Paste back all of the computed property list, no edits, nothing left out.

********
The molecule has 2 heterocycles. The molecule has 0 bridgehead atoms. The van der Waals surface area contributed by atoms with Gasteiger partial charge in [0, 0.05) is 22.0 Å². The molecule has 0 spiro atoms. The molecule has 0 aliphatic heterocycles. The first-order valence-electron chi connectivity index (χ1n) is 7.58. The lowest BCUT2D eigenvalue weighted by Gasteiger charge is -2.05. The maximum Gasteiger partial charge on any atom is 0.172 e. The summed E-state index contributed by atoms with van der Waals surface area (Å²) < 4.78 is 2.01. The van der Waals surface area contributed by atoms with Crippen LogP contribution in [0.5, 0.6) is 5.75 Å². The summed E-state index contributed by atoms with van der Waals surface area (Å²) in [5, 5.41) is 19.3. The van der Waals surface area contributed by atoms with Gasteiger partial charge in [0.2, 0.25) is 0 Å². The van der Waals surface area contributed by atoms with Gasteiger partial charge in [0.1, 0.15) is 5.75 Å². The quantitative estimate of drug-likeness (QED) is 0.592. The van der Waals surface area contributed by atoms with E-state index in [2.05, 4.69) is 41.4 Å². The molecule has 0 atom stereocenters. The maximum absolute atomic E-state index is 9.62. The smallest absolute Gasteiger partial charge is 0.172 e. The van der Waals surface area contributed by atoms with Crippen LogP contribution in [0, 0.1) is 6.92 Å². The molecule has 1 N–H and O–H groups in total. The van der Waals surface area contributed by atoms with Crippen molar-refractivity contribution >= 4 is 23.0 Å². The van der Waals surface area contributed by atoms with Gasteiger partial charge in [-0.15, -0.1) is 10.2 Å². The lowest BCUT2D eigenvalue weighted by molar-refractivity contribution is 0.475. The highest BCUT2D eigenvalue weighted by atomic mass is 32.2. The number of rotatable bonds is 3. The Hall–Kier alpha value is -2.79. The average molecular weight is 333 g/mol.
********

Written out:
The molecule has 2 heterocycles. The molecule has 0 bridgehead atoms. The van der Waals surface area contributed by atoms with Gasteiger partial charge in [0, 0.05) is 22.0 Å². The molecule has 0 spiro atoms. The molecule has 0 aliphatic heterocycles. The first-order valence-electron chi connectivity index (χ1n) is 7.58. The lowest BCUT2D eigenvalue weighted by Gasteiger charge is -2.05. The maximum Gasteiger partial charge on any atom is 0.172 e. The summed E-state index contributed by atoms with van der Waals surface area (Å²) < 4.78 is 2.01. The van der Waals surface area contributed by atoms with Crippen LogP contribution in [0.5, 0.6) is 5.75 Å². The summed E-state index contributed by atoms with van der Waals surface area (Å²) in [5, 5.41) is 19.3. The van der Waals surface area contributed by atoms with Gasteiger partial charge in [0.2, 0.25) is 0 Å². The van der Waals surface area contributed by atoms with Gasteiger partial charge in [0.1, 0.15) is 5.75 Å². The quantitative estimate of drug-likeness (QED) is 0.592. The van der Waals surface area contributed by atoms with E-state index in [2.05, 4.69) is 41.4 Å². The molecule has 0 atom stereocenters. The maximum absolute atomic E-state index is 9.62. The smallest absolute Gasteiger partial charge is 0.172 e. The van der Waals surface area contributed by atoms with Crippen LogP contribution in [0, 0.1) is 6.92 Å². The molecule has 1 N–H and O–H groups in total. The van der Waals surface area contributed by atoms with Crippen molar-refractivity contribution >= 4 is 23.0 Å². The van der Waals surface area contributed by atoms with Gasteiger partial charge in [-0.15, -0.1) is 10.2 Å². The lowest BCUT2D eigenvalue weighted by molar-refractivity contribution is 0.475. The highest BCUT2D eigenvalue weighted by atomic mass is 32.2. The number of rotatable bonds is 3. The Hall–Kier alpha value is -2.79. The average molecular weight is 333 g/mol.